Expertly carved and polished by an unknown Mexica (Aztec) artisan or artisans, this volcanic stone depicts a coiled rattlesnake, with the head and rattle prominently emerging from the rounded coils of the serpent’s body. Images and sculptures of snakes and serpents comprise some of the most portrayed subjects in Mesoamerican art, and were often associated with powerful gods like Quetzalcoatl, whose name means “feathered serpent.” Worshipped by earlier cultures such as Teotihuacan, the Aztecs (Mexica) believed Quetzalcoatl and Tezcatlipoca (meaning “smoking mirror”) were responsible for creating the fifth sun and incarnation of creation.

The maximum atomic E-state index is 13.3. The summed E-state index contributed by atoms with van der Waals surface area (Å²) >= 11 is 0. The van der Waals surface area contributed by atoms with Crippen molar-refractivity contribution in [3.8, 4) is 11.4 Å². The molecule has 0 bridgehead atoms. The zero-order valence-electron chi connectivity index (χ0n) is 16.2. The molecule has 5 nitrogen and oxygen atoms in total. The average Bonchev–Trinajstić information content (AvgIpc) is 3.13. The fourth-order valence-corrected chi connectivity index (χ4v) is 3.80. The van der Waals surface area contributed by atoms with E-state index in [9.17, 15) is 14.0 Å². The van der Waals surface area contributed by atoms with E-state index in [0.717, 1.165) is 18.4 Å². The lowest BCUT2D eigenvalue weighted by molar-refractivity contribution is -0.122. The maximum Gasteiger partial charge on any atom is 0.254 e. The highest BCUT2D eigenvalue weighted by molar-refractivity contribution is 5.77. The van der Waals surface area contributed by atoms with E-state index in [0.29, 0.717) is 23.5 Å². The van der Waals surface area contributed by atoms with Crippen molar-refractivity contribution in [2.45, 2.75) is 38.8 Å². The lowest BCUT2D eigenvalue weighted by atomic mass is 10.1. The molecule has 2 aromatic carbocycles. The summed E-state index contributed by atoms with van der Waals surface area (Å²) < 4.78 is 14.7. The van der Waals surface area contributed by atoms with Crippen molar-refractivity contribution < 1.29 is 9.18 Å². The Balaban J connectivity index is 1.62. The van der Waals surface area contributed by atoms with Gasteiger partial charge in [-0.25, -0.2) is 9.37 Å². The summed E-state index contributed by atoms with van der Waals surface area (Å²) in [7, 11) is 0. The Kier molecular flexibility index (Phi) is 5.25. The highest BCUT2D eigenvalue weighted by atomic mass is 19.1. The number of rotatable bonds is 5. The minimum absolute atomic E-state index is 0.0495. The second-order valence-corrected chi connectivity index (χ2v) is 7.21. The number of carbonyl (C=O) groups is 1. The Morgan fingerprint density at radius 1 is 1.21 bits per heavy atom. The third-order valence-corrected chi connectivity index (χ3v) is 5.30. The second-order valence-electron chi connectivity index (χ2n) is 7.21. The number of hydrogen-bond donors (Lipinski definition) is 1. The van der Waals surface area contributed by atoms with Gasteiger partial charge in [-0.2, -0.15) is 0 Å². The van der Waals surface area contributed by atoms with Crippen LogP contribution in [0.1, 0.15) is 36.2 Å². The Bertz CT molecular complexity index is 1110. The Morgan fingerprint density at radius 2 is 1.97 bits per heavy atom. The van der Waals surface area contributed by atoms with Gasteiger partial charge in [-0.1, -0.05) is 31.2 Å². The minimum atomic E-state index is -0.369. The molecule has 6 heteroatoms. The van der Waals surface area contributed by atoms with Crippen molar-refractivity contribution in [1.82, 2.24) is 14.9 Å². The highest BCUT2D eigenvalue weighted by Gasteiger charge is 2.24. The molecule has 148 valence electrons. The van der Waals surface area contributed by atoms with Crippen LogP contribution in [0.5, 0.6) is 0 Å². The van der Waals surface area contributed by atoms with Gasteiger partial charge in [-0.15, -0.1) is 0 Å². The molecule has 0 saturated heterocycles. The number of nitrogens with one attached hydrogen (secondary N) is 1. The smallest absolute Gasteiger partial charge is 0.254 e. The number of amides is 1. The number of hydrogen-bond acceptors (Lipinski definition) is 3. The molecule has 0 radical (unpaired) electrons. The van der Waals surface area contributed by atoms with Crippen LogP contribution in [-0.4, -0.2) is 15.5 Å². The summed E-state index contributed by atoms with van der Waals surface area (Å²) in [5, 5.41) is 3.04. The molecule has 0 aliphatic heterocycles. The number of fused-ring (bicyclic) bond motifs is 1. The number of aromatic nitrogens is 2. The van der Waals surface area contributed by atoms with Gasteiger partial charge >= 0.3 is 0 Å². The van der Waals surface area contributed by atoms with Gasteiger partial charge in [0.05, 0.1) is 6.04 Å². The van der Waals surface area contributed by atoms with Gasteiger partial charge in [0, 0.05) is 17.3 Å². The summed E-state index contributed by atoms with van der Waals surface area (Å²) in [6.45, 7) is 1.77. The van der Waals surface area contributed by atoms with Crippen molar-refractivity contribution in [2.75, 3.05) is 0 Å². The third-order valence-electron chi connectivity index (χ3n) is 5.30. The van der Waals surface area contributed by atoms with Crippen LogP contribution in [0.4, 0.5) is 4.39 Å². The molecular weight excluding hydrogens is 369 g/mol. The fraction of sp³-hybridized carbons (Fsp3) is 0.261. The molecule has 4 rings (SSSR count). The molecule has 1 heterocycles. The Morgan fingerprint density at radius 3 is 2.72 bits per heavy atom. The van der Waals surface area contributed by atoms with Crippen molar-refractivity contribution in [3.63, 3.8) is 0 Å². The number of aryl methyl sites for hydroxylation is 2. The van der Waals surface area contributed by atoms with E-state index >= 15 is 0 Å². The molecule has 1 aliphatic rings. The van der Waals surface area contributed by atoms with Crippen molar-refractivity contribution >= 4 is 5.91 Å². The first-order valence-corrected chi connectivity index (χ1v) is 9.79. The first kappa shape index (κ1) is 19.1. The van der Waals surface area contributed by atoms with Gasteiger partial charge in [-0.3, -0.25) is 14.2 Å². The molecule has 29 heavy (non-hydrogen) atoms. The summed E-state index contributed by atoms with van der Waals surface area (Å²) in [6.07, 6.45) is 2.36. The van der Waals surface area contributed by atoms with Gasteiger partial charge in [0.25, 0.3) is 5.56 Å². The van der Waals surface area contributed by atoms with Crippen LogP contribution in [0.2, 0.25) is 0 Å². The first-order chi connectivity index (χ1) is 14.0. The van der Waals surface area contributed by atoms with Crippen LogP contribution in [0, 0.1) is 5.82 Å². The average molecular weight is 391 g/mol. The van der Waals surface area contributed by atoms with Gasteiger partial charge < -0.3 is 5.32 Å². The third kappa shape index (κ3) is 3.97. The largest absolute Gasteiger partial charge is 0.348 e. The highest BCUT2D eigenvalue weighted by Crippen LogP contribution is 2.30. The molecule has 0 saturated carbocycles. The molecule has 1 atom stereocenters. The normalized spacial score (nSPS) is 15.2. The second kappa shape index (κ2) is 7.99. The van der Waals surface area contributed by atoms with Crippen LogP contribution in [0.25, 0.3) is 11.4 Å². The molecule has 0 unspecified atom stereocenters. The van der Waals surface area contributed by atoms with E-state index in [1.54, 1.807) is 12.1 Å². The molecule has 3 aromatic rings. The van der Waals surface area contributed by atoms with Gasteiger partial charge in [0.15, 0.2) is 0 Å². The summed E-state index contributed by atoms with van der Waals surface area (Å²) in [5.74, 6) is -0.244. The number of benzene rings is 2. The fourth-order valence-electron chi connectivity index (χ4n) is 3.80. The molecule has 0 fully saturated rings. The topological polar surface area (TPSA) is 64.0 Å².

In addition to the development of complex political alliances with the Texcocos, Tlacopans, and others, the Mexica collected tributary taxes of goods and people that served both to enrich their central government based in Tenochtitlán and to sustain their elaborate religious rituals. These often involved human sacrifice, which was believed to ensure the continuity of both the universe and Aztec dominion. These sacrifices would usually occur following important battles and during the harvest period. Scholars believe that such beliefs related to serpents likely derived from a keen respect for snakes due to their deadly poison, as well as from observing snakes’ ability to shed their skin, symbolizing rebirth and immortality.
[Throckmorton Fine Art, New York, NY];
The Jan T. and Marica Vilcek Collection, 2003-2010;
Gift to The Vilcek Foundation, 2010;